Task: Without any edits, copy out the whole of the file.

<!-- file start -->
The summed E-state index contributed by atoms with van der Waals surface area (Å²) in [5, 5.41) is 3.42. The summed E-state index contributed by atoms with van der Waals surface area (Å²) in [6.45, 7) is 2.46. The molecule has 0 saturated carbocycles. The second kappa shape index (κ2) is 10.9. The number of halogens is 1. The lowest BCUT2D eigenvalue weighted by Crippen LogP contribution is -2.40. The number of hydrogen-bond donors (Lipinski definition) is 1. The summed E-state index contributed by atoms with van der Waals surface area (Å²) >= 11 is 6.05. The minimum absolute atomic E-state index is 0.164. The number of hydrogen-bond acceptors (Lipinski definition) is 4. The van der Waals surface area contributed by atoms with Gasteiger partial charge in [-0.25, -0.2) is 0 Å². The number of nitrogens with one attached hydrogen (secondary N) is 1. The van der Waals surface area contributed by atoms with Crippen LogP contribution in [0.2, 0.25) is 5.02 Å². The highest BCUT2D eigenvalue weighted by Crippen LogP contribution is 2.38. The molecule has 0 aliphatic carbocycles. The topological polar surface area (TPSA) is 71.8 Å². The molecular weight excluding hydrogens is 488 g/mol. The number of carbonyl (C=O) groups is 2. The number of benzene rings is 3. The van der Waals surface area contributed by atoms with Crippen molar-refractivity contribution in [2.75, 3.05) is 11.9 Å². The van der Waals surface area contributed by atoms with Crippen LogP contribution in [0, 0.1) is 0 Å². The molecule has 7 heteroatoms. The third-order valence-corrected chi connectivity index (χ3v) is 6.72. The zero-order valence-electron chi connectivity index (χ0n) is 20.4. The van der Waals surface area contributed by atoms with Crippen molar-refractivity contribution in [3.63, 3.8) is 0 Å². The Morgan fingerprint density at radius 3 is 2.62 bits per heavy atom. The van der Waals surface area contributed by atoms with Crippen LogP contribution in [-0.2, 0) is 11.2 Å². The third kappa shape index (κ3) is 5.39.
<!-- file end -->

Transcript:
The summed E-state index contributed by atoms with van der Waals surface area (Å²) in [5, 5.41) is 3.42. The summed E-state index contributed by atoms with van der Waals surface area (Å²) in [6.45, 7) is 2.46. The molecule has 0 saturated carbocycles. The second kappa shape index (κ2) is 10.9. The number of halogens is 1. The lowest BCUT2D eigenvalue weighted by Crippen LogP contribution is -2.40. The number of hydrogen-bond donors (Lipinski definition) is 1. The summed E-state index contributed by atoms with van der Waals surface area (Å²) >= 11 is 6.05. The minimum absolute atomic E-state index is 0.164. The number of hydrogen-bond acceptors (Lipinski definition) is 4. The van der Waals surface area contributed by atoms with Gasteiger partial charge in [-0.25, -0.2) is 0 Å². The number of nitrogens with one attached hydrogen (secondary N) is 1. The van der Waals surface area contributed by atoms with Crippen LogP contribution in [0.2, 0.25) is 5.02 Å². The highest BCUT2D eigenvalue weighted by Crippen LogP contribution is 2.38. The molecule has 0 aliphatic carbocycles. The topological polar surface area (TPSA) is 71.8 Å². The molecular weight excluding hydrogens is 488 g/mol. The number of carbonyl (C=O) groups is 2. The number of benzene rings is 3. The van der Waals surface area contributed by atoms with Crippen molar-refractivity contribution in [2.75, 3.05) is 11.9 Å². The van der Waals surface area contributed by atoms with Crippen LogP contribution in [0, 0.1) is 0 Å². The molecule has 7 heteroatoms. The third-order valence-corrected chi connectivity index (χ3v) is 6.72. The zero-order valence-electron chi connectivity index (χ0n) is 20.4. The van der Waals surface area contributed by atoms with Crippen molar-refractivity contribution in [3.63, 3.8) is 0 Å². The Morgan fingerprint density at radius 3 is 2.62 bits per heavy atom. The van der Waals surface area contributed by atoms with Crippen LogP contribution in [-0.2, 0) is 11.2 Å². The third kappa shape index (κ3) is 5.39.